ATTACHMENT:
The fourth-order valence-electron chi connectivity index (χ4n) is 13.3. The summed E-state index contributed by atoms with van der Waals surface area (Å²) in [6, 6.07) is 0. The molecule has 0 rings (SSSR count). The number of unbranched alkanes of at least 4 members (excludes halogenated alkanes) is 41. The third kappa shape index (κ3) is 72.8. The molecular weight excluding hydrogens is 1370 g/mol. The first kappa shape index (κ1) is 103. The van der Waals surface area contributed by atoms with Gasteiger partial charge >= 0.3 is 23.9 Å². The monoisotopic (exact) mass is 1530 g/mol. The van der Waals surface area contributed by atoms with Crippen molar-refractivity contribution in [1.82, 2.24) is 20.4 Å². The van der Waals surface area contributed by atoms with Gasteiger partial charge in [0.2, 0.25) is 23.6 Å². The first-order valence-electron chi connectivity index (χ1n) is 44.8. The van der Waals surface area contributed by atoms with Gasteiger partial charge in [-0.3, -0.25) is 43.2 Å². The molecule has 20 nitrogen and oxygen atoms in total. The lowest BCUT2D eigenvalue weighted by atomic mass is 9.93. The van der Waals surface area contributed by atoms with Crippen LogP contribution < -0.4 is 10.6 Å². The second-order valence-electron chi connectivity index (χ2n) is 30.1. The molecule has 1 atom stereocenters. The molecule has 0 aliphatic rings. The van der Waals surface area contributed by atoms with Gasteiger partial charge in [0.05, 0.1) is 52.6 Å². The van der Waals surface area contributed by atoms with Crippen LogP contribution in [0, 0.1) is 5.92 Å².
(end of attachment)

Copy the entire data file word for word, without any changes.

The fourth-order valence-electron chi connectivity index (χ4n) is 13.3. The summed E-state index contributed by atoms with van der Waals surface area (Å²) in [6, 6.07) is 0. The molecule has 0 rings (SSSR count). The number of unbranched alkanes of at least 4 members (excludes halogenated alkanes) is 41. The third kappa shape index (κ3) is 72.8. The molecular weight excluding hydrogens is 1370 g/mol. The first kappa shape index (κ1) is 103. The van der Waals surface area contributed by atoms with Gasteiger partial charge >= 0.3 is 23.9 Å². The monoisotopic (exact) mass is 1530 g/mol. The van der Waals surface area contributed by atoms with Crippen molar-refractivity contribution in [1.82, 2.24) is 20.4 Å². The van der Waals surface area contributed by atoms with Gasteiger partial charge in [0.2, 0.25) is 23.6 Å². The first-order valence-electron chi connectivity index (χ1n) is 44.8. The van der Waals surface area contributed by atoms with Gasteiger partial charge in [-0.3, -0.25) is 43.2 Å². The molecule has 20 nitrogen and oxygen atoms in total. The lowest BCUT2D eigenvalue weighted by atomic mass is 9.93. The van der Waals surface area contributed by atoms with Crippen LogP contribution < -0.4 is 10.6 Å². The second-order valence-electron chi connectivity index (χ2n) is 30.1. The molecule has 1 atom stereocenters. The molecule has 0 aliphatic rings. The van der Waals surface area contributed by atoms with Gasteiger partial charge in [0.05, 0.1) is 52.6 Å². The van der Waals surface area contributed by atoms with Crippen LogP contribution in [0, 0.1) is 5.92 Å².